July 10 • 2023
Regulatory based fraud data sharing to fight against fraud and scams – Brazil joins the growing list of countries
Cybercrime is low risk, low investment, and high return. Not surprisingly, illegal financial gain is one of the biggest reasons for cyber-attacks. The result is a predicted USD 10 Trillion of damages by 2025. Our vision is to change that.
Written by @Rob.Tharle, CYBERA’s Head of Product
The desire to top the scourge of fraud and scams really getting momentum all over the world and it is accelerating.
Some countries are going further, although this is usually on the AML side of things. In these cases, this will often be using PET to prevent it becoming surveillance.
Let’s look at what the Central Bank of Brazil has decreed.
Banks and payments institutions should share data on:
- Frauds and attempted frauds
- Provide details of the perpetrators where possible
- Provide descriptions of the frauds
- Details of the recipients, e.g. the mule details
- Importantly firms must get the customers consent for this data capture
- This data sharing is separate to rules on sharing Anti-Money launder and Counter Terrorist Financing data sets
Data on the perpetrators could include elements such as:
- Device ID
- IP addresses
- phone numbers
This Central Bank of Brazil initiative follows laws and proposals from many countries to help fight fraud in the last 12 months or so. The key ones are:
- Australian Fraud Data Exchange
- Article 83 of the EU’s PSR proposal published last week
- PayUK’s pilots in data sharing
- Additional UK data sharing as part of the Governments fraud strategy and enabled by the new DPDI bill
- MAS in Singapore for AML and CTF data sharing
- The pilot in the Netherlands using PET or AML
- Similar requirements under KSA’s SAMA Counter Fraud Framework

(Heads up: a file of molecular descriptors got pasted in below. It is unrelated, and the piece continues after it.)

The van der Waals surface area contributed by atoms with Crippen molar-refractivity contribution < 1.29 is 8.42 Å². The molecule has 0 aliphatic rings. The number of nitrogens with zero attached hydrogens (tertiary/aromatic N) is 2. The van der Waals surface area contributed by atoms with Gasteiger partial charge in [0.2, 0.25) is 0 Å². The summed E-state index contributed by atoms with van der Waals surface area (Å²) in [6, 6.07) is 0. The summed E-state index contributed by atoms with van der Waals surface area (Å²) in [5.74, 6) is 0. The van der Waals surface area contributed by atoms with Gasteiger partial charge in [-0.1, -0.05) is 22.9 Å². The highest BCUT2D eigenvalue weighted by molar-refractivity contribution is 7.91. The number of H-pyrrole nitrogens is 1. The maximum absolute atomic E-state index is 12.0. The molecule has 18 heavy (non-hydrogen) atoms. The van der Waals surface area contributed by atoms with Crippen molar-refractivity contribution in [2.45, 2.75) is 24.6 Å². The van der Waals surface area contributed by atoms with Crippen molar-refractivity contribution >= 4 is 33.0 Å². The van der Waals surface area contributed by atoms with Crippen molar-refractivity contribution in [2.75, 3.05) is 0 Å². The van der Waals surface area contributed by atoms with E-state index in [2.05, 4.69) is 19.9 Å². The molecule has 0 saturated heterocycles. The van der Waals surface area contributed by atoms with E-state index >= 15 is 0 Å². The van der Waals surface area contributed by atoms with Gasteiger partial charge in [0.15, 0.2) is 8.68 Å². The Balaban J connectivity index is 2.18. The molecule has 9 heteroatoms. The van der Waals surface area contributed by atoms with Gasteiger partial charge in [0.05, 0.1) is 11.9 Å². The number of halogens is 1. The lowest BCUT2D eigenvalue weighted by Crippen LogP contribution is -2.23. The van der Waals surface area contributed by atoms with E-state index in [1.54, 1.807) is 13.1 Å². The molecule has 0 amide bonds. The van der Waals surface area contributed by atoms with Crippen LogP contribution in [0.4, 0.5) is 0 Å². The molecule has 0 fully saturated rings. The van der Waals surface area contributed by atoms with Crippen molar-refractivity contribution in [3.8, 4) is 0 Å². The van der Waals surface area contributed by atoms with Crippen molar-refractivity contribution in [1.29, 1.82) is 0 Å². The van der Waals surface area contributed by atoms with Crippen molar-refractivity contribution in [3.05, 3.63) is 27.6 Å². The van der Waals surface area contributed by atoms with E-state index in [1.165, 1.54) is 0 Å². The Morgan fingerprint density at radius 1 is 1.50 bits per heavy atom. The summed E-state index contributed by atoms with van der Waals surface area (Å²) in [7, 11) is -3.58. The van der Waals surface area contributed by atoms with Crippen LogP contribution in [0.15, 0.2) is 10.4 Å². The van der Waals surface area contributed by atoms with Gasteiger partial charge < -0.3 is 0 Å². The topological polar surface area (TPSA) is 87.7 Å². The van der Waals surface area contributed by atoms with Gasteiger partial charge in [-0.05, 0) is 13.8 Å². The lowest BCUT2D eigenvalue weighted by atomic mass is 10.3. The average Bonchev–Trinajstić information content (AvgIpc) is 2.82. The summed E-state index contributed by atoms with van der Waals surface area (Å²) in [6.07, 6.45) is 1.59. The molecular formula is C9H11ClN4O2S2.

These add to the changes the FINCEN made to 314b in later 2020 on how banks can share data in the US.
At CYBERA we are fully supportive of these efforts and truly believe data sharing is key to disrupting financial cyber criminals and helping to get funds back to victims.
Sharing of confirmed fraudsters accounts an wallets can really help other firms to prevent further payments, close mule accounts and prevent opening new ones. As firms get better at sharing these in their domestic markets for fiat, the fraudsters are increasingly moving funds internationally and via crypto, and this will increase as places like the UK make it harder to be a fraudster using he domestic faster payments system.
As such it is vital that FI’s globally, start to develop their capabilities now to be on the front foot as the regulatory pressure steps up. When done correctly, this reduces fraud attacks and funds in the fraudsters pockets, increases recoveries for victims and improves operational efficiency in FIs.
At CYBERA we’re on a mission to stop money laundering and help protect customers from scams and other financial cybercrime. We close gaps that allow cyber criminals to thrive by sharing crime data in real-time with financial institutions, fintech, and crypto exchanges, and coordinating a global response to support customers who have become victims of financial cybercrime.
CYBERA WATCHLIST™ helps support firms to reduce fraud and money laundering and meet regulatory requirements as part of a holistic fraud and financial crime strategy.
Financial Institutions (FIs) can check against the CYBERA WATCHLIST™ for confirmed mule accounts when processing payments. For outbound & inbound payments, where there is a match on either IBAN (Account Number & Sort code) or on Name the transaction can be flagged as high risk.
At account opening and ongoing CDD, email, phone and name can be used to match to CYBERCRIME WATCHLIST™ to reduce opening new mule accounts.
CYBERA VSR™ further supports by providing users with alerts of any of their accounts reported as mules directly in their dashboard.
Unlike other data sources, CYBERA is a global solution, so is well placed to support the increasing levels of cross-border real-time payments.